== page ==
A 2D physical model of the human head was used to investigate how the irregular skull base structure affects brain kinematics during sagittal plane head dynamics. The model consisted of a rigid skull vessel with interchangeable skull base structures. One version of the model used a skull base mimicking the irregular geometry of the human. A second version used a skull base structure approximating the anterior and middle fossae as a flat surface. Silicone gel simulated the brain and was separated from the vessel by a paraffin layer which provided a slip condition at the interface between the gel and vessel. The model was exposed to 7600 rad/s² peak rotational acceleration with 6 ms pulse duration and 5° forced rotation. After 90° free rotation, the model was decelerated during 30 ms. Five repeated tests were conducted with each version. Rigid body displacement, shear strain and principal strains were determined from high-speed video recorded trajectories of grid markers located at different positions in the surrogate brain. The humanlike skull base reduced peak displacements of the inferior surfaces of the temporal and frontal lobes up to 87% and 48%, respectively. Up to 48% and 36% higher peak strains were obtained in the frontal and superior regions of the surrogate brain in the version containing the humanlike skull base. In contrast, the humanlike skull base decreased peak strain up to 28% in the central region of the surrogate brain. The results indicate that the irregular skull base offers natural protection of nerves and vessels passing through fissures and foramina in the cranial floor but also that it affects kinematics in different regions throughout the cerebrum. Implications of these results are discussed with respect to brain injury and modeling of head impact.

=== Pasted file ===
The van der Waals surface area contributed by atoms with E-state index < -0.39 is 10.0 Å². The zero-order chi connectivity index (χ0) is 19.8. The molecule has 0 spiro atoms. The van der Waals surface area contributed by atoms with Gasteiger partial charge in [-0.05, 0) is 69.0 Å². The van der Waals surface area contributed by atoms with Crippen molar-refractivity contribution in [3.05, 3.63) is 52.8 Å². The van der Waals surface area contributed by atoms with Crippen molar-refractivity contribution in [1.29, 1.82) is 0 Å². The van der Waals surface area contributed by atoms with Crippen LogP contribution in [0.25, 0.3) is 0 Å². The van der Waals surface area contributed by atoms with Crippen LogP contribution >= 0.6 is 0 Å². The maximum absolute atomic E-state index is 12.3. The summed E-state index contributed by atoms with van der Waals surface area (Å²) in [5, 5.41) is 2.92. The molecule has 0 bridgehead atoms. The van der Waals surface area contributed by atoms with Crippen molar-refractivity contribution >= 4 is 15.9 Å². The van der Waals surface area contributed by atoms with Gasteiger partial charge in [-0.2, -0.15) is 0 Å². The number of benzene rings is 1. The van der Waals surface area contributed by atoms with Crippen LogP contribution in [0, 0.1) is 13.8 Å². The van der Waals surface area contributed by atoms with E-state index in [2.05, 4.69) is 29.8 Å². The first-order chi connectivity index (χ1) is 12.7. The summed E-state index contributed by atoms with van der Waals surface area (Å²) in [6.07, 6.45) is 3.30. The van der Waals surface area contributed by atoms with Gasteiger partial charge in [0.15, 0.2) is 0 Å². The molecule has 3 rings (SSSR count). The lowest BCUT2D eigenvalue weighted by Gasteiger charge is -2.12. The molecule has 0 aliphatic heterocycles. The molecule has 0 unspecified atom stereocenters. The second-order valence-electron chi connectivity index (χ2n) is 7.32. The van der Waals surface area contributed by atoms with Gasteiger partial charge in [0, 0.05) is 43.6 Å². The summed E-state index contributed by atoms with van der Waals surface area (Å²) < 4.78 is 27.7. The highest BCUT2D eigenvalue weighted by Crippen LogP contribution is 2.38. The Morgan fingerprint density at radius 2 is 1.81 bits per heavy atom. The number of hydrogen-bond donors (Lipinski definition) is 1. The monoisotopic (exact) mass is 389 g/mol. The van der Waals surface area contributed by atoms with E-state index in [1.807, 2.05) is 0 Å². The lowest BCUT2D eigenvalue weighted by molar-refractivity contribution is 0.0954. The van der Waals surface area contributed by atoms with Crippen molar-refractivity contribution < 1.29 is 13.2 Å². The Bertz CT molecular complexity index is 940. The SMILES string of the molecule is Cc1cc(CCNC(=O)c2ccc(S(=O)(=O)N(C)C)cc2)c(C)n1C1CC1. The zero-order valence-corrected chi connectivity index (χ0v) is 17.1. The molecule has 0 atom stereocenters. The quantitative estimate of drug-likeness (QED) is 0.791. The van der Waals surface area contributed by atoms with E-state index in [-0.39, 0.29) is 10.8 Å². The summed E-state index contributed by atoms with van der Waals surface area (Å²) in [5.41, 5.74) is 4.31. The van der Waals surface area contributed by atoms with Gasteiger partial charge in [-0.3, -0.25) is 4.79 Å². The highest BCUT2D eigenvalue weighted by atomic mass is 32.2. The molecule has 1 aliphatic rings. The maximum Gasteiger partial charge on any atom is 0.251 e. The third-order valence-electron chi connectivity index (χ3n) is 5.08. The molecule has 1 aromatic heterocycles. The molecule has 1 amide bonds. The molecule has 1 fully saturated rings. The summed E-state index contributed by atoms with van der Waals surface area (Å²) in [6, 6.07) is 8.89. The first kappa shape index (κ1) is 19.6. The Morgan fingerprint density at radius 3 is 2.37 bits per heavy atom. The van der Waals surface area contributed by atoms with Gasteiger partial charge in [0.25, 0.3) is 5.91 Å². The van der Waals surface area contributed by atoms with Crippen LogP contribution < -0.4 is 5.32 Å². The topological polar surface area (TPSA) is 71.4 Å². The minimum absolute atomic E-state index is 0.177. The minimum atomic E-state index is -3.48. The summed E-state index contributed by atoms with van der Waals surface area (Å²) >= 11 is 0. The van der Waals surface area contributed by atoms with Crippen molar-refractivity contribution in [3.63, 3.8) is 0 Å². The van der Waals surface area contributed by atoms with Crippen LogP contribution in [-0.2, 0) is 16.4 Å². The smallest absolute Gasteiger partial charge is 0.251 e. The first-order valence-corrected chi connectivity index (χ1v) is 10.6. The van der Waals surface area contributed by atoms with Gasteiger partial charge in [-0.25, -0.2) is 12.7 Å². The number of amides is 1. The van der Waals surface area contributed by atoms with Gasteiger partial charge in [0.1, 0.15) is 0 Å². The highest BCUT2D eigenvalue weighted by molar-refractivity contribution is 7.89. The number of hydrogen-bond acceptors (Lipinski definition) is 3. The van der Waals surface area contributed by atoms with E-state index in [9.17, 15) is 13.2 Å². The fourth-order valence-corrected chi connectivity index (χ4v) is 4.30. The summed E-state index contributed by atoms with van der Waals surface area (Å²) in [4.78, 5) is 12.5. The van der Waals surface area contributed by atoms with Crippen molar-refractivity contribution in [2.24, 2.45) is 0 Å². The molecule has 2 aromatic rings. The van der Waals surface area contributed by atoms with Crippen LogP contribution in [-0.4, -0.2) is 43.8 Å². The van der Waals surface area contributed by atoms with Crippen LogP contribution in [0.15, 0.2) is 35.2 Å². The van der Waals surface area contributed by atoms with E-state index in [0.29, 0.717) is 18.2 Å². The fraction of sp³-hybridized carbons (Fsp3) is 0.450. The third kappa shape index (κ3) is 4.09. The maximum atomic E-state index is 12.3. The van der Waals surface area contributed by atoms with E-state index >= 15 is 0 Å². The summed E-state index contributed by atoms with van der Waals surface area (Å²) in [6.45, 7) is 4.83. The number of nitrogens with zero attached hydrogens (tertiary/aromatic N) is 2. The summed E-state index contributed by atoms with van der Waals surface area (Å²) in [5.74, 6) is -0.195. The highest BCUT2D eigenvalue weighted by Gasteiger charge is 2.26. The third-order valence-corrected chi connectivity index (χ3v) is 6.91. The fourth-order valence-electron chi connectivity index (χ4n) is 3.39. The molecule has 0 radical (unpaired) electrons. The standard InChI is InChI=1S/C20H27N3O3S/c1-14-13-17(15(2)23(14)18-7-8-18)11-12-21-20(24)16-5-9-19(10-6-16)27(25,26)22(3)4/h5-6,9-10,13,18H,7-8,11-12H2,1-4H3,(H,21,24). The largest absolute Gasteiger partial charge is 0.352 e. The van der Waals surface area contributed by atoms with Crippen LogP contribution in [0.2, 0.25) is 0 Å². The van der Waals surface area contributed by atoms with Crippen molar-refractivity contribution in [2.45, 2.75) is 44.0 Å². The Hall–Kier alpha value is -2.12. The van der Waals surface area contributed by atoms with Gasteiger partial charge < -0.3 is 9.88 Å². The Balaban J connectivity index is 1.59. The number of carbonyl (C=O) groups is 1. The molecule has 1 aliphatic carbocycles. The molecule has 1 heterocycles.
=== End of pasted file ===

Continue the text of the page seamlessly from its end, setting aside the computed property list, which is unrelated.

Keywords: Brain Kinematics, Head Injury, Impact Biomechanics, Natural Protection Skull Base